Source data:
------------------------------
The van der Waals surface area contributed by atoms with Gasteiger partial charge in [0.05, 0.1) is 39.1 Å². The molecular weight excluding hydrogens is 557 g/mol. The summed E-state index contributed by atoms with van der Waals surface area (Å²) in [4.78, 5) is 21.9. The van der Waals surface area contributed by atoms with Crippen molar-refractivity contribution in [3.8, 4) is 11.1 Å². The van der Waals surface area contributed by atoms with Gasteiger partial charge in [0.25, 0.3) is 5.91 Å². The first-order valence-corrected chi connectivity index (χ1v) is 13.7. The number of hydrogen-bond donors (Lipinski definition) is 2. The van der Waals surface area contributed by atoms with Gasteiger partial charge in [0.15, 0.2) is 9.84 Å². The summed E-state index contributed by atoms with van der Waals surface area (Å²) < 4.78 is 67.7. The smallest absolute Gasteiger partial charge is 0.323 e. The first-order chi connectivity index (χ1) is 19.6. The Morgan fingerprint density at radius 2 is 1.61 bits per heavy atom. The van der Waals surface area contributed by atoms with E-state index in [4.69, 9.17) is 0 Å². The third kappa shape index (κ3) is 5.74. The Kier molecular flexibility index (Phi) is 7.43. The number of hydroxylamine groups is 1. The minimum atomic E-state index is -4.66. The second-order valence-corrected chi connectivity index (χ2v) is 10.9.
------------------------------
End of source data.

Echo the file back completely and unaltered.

The van der Waals surface area contributed by atoms with Gasteiger partial charge in [0.05, 0.1) is 39.1 Å². The molecular weight excluding hydrogens is 557 g/mol. The summed E-state index contributed by atoms with van der Waals surface area (Å²) in [4.78, 5) is 21.9. The van der Waals surface area contributed by atoms with Crippen molar-refractivity contribution in [3.8, 4) is 11.1 Å². The van der Waals surface area contributed by atoms with Gasteiger partial charge in [0.25, 0.3) is 5.91 Å². The first-order valence-corrected chi connectivity index (χ1v) is 13.7. The number of hydrogen-bond donors (Lipinski definition) is 2. The van der Waals surface area contributed by atoms with Gasteiger partial charge in [0.15, 0.2) is 9.84 Å². The summed E-state index contributed by atoms with van der Waals surface area (Å²) < 4.78 is 67.7. The smallest absolute Gasteiger partial charge is 0.323 e. The first-order chi connectivity index (χ1) is 19.6. The Morgan fingerprint density at radius 2 is 1.61 bits per heavy atom. The van der Waals surface area contributed by atoms with E-state index in [4.69, 9.17) is 0 Å². The third kappa shape index (κ3) is 5.74. The Kier molecular flexibility index (Phi) is 7.43. The number of hydroxylamine groups is 1. The minimum atomic E-state index is -4.66. The second-order valence-corrected chi connectivity index (χ2v) is 10.9.